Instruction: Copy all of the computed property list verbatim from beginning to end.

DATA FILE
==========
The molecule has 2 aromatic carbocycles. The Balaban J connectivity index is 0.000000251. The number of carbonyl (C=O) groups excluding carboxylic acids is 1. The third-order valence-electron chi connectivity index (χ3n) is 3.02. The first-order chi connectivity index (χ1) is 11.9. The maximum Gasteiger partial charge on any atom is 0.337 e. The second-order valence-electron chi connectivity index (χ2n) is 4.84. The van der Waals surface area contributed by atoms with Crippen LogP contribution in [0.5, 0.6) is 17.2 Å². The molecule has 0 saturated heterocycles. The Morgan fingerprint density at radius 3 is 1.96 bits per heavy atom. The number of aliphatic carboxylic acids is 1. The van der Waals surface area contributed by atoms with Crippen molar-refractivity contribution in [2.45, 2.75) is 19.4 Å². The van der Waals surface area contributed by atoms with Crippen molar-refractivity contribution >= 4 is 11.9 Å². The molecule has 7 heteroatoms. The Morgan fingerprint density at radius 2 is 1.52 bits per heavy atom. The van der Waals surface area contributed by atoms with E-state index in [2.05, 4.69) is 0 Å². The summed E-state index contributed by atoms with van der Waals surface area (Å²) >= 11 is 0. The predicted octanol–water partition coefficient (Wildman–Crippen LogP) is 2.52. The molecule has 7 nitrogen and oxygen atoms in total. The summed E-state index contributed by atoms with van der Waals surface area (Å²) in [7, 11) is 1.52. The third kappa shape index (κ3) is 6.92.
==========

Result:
The molecule has 2 aromatic carbocycles. The Balaban J connectivity index is 0.000000251. The number of carbonyl (C=O) groups excluding carboxylic acids is 1. The third-order valence-electron chi connectivity index (χ3n) is 3.02. The first-order chi connectivity index (χ1) is 11.9. The maximum Gasteiger partial charge on any atom is 0.337 e. The second-order valence-electron chi connectivity index (χ2n) is 4.84. The van der Waals surface area contributed by atoms with Crippen LogP contribution in [0.5, 0.6) is 17.2 Å². The molecule has 0 saturated heterocycles. The Morgan fingerprint density at radius 3 is 1.96 bits per heavy atom. The number of aliphatic carboxylic acids is 1. The van der Waals surface area contributed by atoms with Crippen molar-refractivity contribution in [2.45, 2.75) is 19.4 Å². The van der Waals surface area contributed by atoms with Crippen molar-refractivity contribution >= 4 is 11.9 Å². The molecule has 7 heteroatoms. The Morgan fingerprint density at radius 2 is 1.52 bits per heavy atom. The van der Waals surface area contributed by atoms with E-state index in [2.05, 4.69) is 0 Å². The summed E-state index contributed by atoms with van der Waals surface area (Å²) >= 11 is 0. The predicted octanol–water partition coefficient (Wildman–Crippen LogP) is 2.52. The molecule has 7 nitrogen and oxygen atoms in total. The summed E-state index contributed by atoms with van der Waals surface area (Å²) in [7, 11) is 1.52. The third kappa shape index (κ3) is 6.92.